According to the intelligence platform for global trade professionals, the pressing concern now is: “What if 2017 is worse?”
“A protectionist U.S. president could kick off trade wars that hurt industries from autos to apparel and electronics to weapons; Europe could dither over trade deals; China could leverage its strength strictly to serve its own interests; and global trade volumes could decline further,” Panjiva CEO Josh Green said in the report.
The concerns are real, and not in some time has the mood among trade leaders in Washington been so dispirited.
Playing devil’s advocate, Green also said there’s a possibility that 2017 could be global trade’s best year yet.
“Corporates could learn to live with Trump and find new opportunities to trade elsewhere in the world. Brexit negotiations could help Europe find a new path forward for sustainable trade. China could drive a new period of trade liberalization across the Pacific Rim and beyond, bringing improved standards of living to emerging markets,” Green said.
Either way, the one clear certainty is that things are uncertain.
This year, there are key trade deals to track, according to Panjiva.
Trump’s TRADE – Target Rich, Arguably Difficult Environment
Donald Trump said in his press conference Wednesday, “I will be the greatest jobs creator God ever created,” so whatever he can do with trade early on to fulfill that claim, he may likely do.
From the Republicans’ proposed border adjustability tax to Trump’s talk of a 10 percent tariff on all imports—and 45 percent if those imports are coming from China—apparel manufacturers could be facing steep increases in tariffs.
Trump’s target countries will likely be those where the U.S. trade deficit is largest, like China ($348 billion deficit in the last 12 months), the European Union ($138 billion), Japan ($68.3 billion), Mexico ($61.5 billion), Vietnam ($31.8 billion) and South Korea ($29.6 billion).
“The challenge is that all but seven of its top 25 deficit partners are either already in, or negotiating to join, free trade areas which may limit the potential for bilateral deals,” according to Panjiva.
Nafta 2.0 = TPP 1.0?
Trump has promised to renegotiate NAFTA, lumping the deal with all the other “bad deals” America has made for trade.
The president-elect will be able to get the renegotiating process started, but Congress would need to approve a revised deal.
“Such a deal could end up resembling the Trans-Pacific Partnership which is broader in scope than NAFTA in that it includes labor and environmental standards,” the report noted, adding however, that “negotiations would be far from simple.”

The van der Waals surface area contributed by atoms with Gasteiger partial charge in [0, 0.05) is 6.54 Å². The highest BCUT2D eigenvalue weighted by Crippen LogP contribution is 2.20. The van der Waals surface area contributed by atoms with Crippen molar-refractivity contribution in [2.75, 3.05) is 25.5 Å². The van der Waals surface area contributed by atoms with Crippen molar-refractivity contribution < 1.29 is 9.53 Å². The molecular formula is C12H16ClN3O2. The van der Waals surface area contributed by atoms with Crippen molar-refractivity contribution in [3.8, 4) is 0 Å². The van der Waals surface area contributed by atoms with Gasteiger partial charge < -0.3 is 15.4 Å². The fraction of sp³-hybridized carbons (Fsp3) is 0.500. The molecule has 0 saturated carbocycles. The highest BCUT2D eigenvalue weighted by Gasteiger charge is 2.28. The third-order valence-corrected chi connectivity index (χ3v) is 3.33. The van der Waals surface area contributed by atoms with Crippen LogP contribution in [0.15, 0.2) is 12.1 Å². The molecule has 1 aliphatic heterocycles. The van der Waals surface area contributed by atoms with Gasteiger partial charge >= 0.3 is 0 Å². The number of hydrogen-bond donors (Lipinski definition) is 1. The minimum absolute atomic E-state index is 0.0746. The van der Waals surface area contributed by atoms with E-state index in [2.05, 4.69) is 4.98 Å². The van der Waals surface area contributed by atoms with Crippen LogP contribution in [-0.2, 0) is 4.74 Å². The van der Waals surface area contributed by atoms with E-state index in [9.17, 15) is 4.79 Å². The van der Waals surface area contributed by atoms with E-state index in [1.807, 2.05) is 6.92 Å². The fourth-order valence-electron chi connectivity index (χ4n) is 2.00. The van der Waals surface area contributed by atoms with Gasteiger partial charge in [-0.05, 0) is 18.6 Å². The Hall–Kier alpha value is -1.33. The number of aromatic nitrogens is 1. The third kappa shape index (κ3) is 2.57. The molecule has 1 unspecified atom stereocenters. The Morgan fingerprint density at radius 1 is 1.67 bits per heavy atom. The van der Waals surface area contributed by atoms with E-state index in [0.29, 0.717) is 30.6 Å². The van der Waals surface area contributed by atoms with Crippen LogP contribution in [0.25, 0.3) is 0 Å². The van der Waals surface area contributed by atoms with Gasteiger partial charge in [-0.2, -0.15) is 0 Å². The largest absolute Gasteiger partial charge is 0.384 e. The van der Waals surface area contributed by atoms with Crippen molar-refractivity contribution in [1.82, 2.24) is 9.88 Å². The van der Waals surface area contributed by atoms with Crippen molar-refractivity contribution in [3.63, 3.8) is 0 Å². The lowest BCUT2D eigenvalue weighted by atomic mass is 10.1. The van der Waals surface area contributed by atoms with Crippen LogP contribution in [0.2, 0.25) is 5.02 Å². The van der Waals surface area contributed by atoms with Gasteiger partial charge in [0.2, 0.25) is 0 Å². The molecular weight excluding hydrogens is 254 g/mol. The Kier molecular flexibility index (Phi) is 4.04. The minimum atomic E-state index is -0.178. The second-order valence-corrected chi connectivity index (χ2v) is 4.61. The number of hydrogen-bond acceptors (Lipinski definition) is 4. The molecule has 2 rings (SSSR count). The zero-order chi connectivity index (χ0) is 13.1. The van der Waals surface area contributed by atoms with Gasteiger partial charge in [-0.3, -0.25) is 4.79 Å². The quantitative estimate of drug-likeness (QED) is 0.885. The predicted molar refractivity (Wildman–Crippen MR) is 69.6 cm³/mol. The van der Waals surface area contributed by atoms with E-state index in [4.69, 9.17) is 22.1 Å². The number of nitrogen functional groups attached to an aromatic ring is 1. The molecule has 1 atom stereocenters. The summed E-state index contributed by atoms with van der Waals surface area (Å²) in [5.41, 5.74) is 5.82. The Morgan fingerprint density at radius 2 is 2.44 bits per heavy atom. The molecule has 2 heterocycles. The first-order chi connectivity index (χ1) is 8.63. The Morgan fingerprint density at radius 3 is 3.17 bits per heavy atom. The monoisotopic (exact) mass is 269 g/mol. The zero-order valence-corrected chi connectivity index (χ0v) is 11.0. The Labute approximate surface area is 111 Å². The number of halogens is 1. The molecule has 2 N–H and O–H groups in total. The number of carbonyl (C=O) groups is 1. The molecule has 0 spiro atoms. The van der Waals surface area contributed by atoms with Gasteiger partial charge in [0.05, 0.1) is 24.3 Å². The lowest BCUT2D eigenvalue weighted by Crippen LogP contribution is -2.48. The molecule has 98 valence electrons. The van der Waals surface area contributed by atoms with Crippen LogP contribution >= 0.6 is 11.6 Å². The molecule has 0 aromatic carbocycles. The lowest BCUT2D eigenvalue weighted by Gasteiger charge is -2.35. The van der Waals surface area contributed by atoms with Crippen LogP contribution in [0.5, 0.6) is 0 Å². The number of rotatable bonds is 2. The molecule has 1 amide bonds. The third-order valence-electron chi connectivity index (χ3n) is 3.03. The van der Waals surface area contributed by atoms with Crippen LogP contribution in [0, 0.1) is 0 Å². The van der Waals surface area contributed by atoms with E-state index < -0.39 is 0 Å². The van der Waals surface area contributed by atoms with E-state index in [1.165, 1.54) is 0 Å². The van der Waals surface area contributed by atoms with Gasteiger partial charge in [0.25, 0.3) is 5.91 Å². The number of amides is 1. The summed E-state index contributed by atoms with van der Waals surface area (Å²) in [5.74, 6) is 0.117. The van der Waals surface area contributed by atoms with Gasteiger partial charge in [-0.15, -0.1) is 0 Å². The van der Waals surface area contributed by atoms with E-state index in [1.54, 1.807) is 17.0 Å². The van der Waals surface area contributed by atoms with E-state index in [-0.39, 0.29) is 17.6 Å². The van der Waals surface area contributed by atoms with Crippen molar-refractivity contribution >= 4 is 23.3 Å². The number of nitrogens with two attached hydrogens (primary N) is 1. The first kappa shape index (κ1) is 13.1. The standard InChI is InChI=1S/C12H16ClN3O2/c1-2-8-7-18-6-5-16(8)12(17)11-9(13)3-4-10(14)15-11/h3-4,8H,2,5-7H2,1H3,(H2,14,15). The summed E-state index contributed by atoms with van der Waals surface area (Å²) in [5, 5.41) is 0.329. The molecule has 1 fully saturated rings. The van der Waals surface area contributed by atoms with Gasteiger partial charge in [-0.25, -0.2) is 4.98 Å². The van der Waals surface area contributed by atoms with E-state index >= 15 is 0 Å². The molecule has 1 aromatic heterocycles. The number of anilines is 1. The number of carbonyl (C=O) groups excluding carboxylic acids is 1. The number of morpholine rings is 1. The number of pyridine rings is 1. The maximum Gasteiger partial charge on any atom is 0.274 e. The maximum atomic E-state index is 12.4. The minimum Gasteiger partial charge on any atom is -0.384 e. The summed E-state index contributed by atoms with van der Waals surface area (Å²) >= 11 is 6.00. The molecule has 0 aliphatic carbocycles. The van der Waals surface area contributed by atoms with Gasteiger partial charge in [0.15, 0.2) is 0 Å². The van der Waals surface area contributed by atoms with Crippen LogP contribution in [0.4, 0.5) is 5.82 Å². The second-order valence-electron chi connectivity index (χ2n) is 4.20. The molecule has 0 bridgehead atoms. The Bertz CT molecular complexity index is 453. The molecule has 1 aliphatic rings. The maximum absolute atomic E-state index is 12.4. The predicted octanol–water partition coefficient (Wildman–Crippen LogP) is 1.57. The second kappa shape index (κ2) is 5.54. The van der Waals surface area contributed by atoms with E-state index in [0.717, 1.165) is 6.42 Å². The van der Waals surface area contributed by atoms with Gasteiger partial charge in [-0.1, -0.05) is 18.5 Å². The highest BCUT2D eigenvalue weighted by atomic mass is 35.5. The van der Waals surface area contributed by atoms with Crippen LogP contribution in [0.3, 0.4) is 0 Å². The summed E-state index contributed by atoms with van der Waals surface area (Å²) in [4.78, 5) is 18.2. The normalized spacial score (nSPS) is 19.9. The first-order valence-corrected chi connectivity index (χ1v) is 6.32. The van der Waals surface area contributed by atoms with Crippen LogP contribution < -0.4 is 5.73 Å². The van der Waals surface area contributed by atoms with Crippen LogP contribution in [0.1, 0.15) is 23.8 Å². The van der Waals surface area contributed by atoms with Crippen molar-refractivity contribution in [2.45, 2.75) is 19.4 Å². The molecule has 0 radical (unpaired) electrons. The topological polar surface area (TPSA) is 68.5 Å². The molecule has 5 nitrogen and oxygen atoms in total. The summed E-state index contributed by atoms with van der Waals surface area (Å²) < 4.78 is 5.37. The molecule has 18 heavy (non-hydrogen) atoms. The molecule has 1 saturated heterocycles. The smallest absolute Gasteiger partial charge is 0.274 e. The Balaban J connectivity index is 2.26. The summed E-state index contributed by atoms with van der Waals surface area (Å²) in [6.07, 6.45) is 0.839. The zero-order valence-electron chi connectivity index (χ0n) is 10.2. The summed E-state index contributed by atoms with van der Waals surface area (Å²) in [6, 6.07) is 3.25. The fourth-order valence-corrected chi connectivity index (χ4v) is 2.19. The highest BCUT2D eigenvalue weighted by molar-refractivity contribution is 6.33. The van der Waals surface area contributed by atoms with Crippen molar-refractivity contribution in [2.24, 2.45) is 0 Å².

According to Panjiva, in the 12 months to Oct. 31, the U.S. was running a $62 billion goods deficit with Mexico and $9.6 billion with Canada. In industries like autos where the U.S. runs a surplus, it may lose out and manufacturers could end up moving their supply chains out of the U.S. and face the import tariffs.
RCEP 0.5 – Really China’s Expansion Plan
China has been working on its Regional Comprehensive Economic Partnership (RCEP) for some time—a deal that seemed to rival the TPP—and now that TPP is looking more and more like a no-go, China will want to get at least a draft agreement settled by the end of this year.
The RCEP would include the 10 Association of Southeast Asian Nations (ASEAN): Brunei, Cambodia, Indonesia, Laos, Malaysia, Myanmar, the Philippines, Singapore, Thailand and Vietnam, plus the six countries ASEAN already has free trade agreements with: Australia, China, India, Japan, South Korea and New Zealand.
“Reaching a deal would also make it more complex for President-elect Trump to negotiate updated bilateral deals, for example with South Korea if it includes ‘most favored nation’-type clauses,” Panjiva said.
Environmental Goods Agreement
Negotiations are ongoing for an Environmental Goods Agreement that would eliminate tariffs on a number of key environment-related products, as part of President Obama’s Climate Action Plan.
The deal has not been formalized and China opted out of taking part in final negotiations.
“While President-elect Trump may not be willing to get involved in such a broad, multilateral deal it could resurface as part of China’s broader trade strategy,” Panjiva said.
Brexit busy, going nowhere
The U.K.’s decision to leave the European Union dominated headlines in 2016. The process to start leaving is expected to begin in March and could take up to two years from there.
Britain will now have to work out a separate trade deal with the EU, and that deal will have to be approved by 38 regional and national assemblies, and the likelihood of that process being an easy one is low.
Last year, Canada was getting closer to finalizing its trade deal with the European Union, The Comprehensive Economic and Trade Agreement (CETA), but things stalled when Belgium said it wouldn’t support the trade deal because its French-speaking Wallonia region still had reservations. The deal (which has been under negotiation for seven years) has since been signed and is working its way to being finalized—though it is evidence that all the moving parts in the European Union won’t allow for a U.K.-EU trade deal to happen overnight.